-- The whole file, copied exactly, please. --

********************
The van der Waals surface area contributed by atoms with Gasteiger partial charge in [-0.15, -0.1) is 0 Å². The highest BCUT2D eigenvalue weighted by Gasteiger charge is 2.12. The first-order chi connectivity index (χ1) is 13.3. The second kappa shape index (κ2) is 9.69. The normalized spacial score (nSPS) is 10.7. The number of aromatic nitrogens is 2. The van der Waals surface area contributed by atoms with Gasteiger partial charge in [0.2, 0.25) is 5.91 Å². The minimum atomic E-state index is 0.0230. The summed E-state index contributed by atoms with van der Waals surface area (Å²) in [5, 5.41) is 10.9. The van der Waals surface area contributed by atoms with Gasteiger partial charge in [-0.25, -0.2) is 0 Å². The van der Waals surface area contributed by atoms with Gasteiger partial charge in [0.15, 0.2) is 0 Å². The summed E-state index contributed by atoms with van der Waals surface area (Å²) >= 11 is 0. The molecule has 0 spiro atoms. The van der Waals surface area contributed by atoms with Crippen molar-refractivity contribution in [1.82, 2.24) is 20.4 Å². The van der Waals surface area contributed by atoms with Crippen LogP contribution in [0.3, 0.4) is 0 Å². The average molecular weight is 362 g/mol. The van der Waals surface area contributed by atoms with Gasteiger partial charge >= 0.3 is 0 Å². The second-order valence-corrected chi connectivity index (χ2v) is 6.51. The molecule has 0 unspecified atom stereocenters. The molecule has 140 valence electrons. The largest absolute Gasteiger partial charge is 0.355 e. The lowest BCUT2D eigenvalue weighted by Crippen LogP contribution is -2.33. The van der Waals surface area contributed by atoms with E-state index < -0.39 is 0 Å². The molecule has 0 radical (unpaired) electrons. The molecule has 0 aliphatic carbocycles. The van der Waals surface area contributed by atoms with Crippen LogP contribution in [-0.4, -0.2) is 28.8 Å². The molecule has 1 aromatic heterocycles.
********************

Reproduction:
The van der Waals surface area contributed by atoms with Gasteiger partial charge in [-0.15, -0.1) is 0 Å². The highest BCUT2D eigenvalue weighted by Gasteiger charge is 2.12. The first-order chi connectivity index (χ1) is 13.3. The second kappa shape index (κ2) is 9.69. The normalized spacial score (nSPS) is 10.7. The number of aromatic nitrogens is 2. The van der Waals surface area contributed by atoms with Gasteiger partial charge in [0.2, 0.25) is 5.91 Å². The minimum atomic E-state index is 0.0230. The summed E-state index contributed by atoms with van der Waals surface area (Å²) in [5, 5.41) is 10.9. The van der Waals surface area contributed by atoms with Gasteiger partial charge in [-0.25, -0.2) is 0 Å². The van der Waals surface area contributed by atoms with Gasteiger partial charge in [0.15, 0.2) is 0 Å². The summed E-state index contributed by atoms with van der Waals surface area (Å²) >= 11 is 0. The molecule has 0 spiro atoms. The van der Waals surface area contributed by atoms with Crippen molar-refractivity contribution in [1.82, 2.24) is 20.4 Å². The van der Waals surface area contributed by atoms with Crippen LogP contribution in [0.3, 0.4) is 0 Å². The average molecular weight is 362 g/mol. The van der Waals surface area contributed by atoms with Gasteiger partial charge >= 0.3 is 0 Å². The second-order valence-corrected chi connectivity index (χ2v) is 6.51. The molecule has 0 unspecified atom stereocenters. The molecule has 140 valence electrons. The largest absolute Gasteiger partial charge is 0.355 e. The lowest BCUT2D eigenvalue weighted by Crippen LogP contribution is -2.33. The van der Waals surface area contributed by atoms with E-state index < -0.39 is 0 Å². The molecule has 0 radical (unpaired) electrons. The molecule has 0 aliphatic carbocycles. The van der Waals surface area contributed by atoms with Crippen LogP contribution in [-0.4, -0.2) is 28.8 Å². The molecule has 1 aromatic heterocycles.